Rolling into morning tea we were all famished and not only was the food at its usual high standards but we were treated to two surprise guests arriving in their hire car in Maria and David Smiddy. It was so good to see them as we were not expecting them until the finish at Christchurch. Maria had just finished her latest round of chemotherapy for her Pancreatic cancer and she was extremely happy that the administration of the drug timed perfectly so that she could greet her beloved Smiddy riders and road crew. Always thinking of others our Maria! She looks great, always smiling and always positive, while David was his usual cheeky self and straight into me. And I wouldn't have it any other way!

After morning tea we had a small of amount of climbing up to 950 metres of altitude and then the big drop commenced. We lost 450 metres in just 5 kilometres and the ride of our lives was over way to quickly.

From the 60km point of the ride and into Christchurch was a gradual loss of another 500 metres of altitude over the remaining 77 kilometres. If not for the headwind we would have been hooting along at a much higher speed. But as it turned out, the rotation and work ethic of the entire peloton was fantastic and approximately a 30km average was the order of the day into Christchurch. Lunch was at the 101km mark by the side of the road in the shade of one of the hundreds of tall hedges that line all the farming roads over here.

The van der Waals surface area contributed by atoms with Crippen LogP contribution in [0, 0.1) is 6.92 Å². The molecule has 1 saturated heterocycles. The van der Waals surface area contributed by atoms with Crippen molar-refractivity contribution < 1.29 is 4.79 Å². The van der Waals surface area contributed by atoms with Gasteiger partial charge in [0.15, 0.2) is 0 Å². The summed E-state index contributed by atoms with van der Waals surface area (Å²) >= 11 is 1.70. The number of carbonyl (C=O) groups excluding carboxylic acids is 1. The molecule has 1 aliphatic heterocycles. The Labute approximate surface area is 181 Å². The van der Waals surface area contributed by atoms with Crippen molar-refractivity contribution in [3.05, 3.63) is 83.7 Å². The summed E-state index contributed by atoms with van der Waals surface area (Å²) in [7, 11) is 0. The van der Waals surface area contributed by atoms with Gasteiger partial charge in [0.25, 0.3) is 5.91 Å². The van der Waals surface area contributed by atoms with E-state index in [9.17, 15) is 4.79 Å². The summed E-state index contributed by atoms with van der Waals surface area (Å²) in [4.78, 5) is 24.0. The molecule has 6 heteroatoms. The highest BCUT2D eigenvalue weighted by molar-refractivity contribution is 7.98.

From lunch into Christchurch and the final 36 kilometres, it was switch on time, thanks to going into the dense traffic that coincided with the schools finishing at 3pm. Killer chose a good safe route and we managed to get most of the green lights. It was one of the smoothest finishes to a Smiddy ride I could remember as we sailed through the suburbs of Christchurch with no incidents occurring, that saw all of us arrive safely to our home for the night at the Speights Ale House. A very popular choice of accommodation going by the riders reaction when they spotted the Speights Tavern sign sitting atop the welcoming building.